Now outbound Firewalls, maybe not for the average user but for those of use concerned about security and wind up installing and testing new applications regularly.This is a vital component.
ronv42 at September 27th, 2013 11:49 — #11
I don't use any third party tools....to get rid of ads IE has ad block lists that you can subscribe to and I poison my routers DNS to keep the stragglers from coming though.
ladyfitzgerald at September 27th, 2013 12:51 — #12
I disagree with several things in this article.
While most claims for registry cleaners, especially the paid ones, are grossly exaggerated, it doesn't hurt to use a conservative freebie. I use an older version of the free Glary Utilities (the newer versions are a bit too invasive for my tastes) after I run my other weekly scans to clean up unused registry entries (it's surprising how many are there after a week), delete temporary files, etc. and it has yet to do any harm. If nothing else, cleaning out the temp folders and fixing the occasional wonky shortcut makes using Glary Utilities worth the few minutes it takes to run it. It's also makes managing startup programs much easier than mucking about in the registry (safer, too). One can easily allow, disallow, or delay programs starting up during boot.
Separate defragmentation programs, including the freebies, are often faster than Win 7's. Many SSD utilities completely disable Win 7's defragmentation (Samsung's Magician is an example), including on any spinners, since SSDs last much longer if not defragged regularly. I use the free Defraggler to defrag my HDDs on my desktop.
I also disagree about SSD Optimizers to a certain degree. SSDs need to be set up differently and have the OS set up differently than with HDDs. Most steps need doing only once and can be done manually. Some SSDs cone with their own utilities and, generally, should be used at least during initial setup. Samsung's Magician gets high ratings from most users.
Most free third party uninstallers just flat work far better than Windows' uninstaller. Window's uninstaller frequently (if not usually), leaves bits and pieces knocking about after removing a program. Third party uninstallers usually clean out everything, including registry entries that could thwart doing a clean reinstall of a program, program folders, and even .exe files that sometimes get left behind when using Windows' uninstaller.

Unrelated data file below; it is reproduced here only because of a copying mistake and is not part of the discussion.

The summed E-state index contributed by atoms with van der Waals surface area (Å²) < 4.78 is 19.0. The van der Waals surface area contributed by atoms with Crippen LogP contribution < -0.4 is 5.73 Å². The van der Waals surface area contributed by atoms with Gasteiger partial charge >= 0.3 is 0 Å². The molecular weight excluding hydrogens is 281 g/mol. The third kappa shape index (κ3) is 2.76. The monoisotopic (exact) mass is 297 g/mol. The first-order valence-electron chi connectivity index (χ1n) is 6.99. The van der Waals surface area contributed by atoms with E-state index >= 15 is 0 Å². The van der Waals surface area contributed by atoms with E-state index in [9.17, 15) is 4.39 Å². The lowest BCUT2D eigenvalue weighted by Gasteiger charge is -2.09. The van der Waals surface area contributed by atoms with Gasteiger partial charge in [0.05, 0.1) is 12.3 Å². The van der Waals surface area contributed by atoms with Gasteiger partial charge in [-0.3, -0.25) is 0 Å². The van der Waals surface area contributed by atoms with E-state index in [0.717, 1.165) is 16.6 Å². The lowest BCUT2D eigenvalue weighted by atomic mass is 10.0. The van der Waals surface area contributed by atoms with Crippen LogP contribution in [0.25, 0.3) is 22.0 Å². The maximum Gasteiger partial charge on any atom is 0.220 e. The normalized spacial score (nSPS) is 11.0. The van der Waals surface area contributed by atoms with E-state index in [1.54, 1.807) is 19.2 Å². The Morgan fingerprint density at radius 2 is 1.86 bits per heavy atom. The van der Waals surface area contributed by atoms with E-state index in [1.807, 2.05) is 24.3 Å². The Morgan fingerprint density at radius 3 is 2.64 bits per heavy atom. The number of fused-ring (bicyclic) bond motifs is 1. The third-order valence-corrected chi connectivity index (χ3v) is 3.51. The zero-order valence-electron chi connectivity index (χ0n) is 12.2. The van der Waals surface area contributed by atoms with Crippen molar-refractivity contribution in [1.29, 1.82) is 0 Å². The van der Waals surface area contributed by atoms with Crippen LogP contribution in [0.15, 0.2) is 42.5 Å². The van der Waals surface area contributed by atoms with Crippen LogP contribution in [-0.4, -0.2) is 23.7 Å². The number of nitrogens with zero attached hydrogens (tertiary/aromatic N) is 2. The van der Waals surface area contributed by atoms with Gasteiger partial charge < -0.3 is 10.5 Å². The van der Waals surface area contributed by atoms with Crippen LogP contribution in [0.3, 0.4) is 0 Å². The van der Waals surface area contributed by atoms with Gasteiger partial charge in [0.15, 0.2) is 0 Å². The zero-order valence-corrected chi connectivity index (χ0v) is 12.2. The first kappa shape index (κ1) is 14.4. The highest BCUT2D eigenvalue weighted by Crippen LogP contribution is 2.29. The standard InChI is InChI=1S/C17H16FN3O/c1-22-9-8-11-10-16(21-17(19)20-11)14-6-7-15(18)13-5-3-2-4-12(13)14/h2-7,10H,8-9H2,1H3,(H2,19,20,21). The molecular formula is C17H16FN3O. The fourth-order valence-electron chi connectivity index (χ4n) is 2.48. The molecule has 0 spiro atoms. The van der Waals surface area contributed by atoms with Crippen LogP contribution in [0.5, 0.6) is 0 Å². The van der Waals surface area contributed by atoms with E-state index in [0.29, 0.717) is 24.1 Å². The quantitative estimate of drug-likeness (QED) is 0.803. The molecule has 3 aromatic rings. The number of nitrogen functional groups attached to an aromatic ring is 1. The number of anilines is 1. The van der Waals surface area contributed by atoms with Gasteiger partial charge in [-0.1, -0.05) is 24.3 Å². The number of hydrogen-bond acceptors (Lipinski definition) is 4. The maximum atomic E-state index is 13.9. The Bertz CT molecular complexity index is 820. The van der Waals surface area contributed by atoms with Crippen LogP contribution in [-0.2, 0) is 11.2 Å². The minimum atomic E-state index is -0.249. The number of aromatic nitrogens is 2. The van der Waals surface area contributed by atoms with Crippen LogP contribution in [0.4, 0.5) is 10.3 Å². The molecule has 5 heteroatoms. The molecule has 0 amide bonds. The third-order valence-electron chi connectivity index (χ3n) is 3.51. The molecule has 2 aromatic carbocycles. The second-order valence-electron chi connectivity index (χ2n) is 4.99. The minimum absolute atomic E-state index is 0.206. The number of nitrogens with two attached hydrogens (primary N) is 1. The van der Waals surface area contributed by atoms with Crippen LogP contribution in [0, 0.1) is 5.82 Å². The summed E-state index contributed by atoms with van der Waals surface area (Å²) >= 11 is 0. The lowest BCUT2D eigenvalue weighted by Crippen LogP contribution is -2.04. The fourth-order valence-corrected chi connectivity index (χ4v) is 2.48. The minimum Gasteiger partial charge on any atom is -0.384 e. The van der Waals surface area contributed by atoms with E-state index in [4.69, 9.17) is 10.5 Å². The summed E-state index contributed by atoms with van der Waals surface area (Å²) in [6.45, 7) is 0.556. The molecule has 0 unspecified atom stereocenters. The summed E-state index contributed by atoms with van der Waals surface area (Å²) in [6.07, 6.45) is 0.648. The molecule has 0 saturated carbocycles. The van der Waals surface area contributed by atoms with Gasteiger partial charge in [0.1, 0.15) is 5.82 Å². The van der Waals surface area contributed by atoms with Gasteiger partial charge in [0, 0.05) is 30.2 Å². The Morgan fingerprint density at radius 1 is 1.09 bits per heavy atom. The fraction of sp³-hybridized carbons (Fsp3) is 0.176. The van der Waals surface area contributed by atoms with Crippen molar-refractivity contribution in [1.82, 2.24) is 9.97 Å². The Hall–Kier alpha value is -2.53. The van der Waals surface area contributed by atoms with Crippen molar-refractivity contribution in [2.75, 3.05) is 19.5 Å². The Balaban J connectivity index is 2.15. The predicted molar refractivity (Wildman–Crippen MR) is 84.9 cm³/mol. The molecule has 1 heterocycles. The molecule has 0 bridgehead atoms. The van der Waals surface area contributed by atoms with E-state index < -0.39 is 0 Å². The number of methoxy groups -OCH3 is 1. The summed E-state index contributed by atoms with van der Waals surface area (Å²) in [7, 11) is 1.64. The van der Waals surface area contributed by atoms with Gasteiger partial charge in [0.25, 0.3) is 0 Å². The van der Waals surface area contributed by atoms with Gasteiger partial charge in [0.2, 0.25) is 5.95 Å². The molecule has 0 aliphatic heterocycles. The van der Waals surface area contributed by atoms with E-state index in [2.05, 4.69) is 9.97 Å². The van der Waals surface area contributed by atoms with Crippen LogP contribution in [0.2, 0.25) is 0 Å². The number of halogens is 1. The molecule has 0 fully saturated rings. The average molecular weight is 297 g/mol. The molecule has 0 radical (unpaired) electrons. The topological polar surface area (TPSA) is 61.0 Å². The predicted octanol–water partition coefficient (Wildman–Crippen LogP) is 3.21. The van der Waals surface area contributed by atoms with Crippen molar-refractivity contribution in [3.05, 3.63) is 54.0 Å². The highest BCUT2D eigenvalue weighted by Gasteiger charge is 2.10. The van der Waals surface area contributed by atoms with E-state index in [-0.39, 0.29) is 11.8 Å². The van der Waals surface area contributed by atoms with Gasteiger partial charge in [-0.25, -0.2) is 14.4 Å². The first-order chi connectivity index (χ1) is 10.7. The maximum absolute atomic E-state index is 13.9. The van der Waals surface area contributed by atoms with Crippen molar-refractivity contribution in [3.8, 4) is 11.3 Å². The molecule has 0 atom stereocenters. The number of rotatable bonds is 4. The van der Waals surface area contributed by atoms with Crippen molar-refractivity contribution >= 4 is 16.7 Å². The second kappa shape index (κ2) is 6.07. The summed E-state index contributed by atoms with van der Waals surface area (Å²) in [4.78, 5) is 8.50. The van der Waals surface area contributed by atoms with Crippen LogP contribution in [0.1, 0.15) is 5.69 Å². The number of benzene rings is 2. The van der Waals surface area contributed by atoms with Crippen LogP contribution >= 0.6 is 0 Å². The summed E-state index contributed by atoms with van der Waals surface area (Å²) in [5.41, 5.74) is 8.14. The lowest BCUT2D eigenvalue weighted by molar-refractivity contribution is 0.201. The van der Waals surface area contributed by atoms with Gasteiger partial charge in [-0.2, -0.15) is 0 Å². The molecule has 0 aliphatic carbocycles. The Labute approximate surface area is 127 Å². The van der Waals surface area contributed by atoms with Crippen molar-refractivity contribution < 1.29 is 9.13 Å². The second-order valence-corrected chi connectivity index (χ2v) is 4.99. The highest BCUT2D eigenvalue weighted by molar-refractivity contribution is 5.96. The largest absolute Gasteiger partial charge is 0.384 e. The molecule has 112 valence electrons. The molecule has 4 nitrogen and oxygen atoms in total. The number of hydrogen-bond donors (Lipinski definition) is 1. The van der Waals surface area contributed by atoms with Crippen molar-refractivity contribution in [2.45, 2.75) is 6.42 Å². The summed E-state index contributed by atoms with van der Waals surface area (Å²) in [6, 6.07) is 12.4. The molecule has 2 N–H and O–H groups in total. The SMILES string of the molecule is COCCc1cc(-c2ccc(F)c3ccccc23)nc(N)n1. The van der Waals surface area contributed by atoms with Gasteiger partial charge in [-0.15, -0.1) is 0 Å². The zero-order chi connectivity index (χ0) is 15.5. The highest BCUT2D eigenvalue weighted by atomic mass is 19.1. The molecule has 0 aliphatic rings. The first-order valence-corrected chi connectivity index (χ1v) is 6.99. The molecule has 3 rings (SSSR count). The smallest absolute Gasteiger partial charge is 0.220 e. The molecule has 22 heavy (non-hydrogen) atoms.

I really disagree on update checkers. Not all programs will notify you that they need updating. Often, when updating some programs, the old program doesn't get uninstalled. Also, you may not want every program phoning home to see if there is an update. A good update checker will let you know when you have programs that need updating, especially if needed for security purposes, often can be set to automatically update programs (I prefer to make the decision to update and when myself) and will let you know if any older, potentially harmful files get left behind. I use Secunia PSI but I've heard good things about the one Filehippo has (edit: forgot to mention Avast free also has an updater feature though not as thorough as Secunia PSI; still, it often alerts me on some needed updates before PSI does).
Another strong objection I have to what the article said has to do with outbound firewalls. They are a last line of defense should malware manage to sneak in and try to phone home with your data. Even otherwise safe programs may phone home excessively, which could affect users with low bandwidth caps, and could also transmit one's usage patterns (some of us still won't roll over and accept internet snooping no matter how prevalent it is).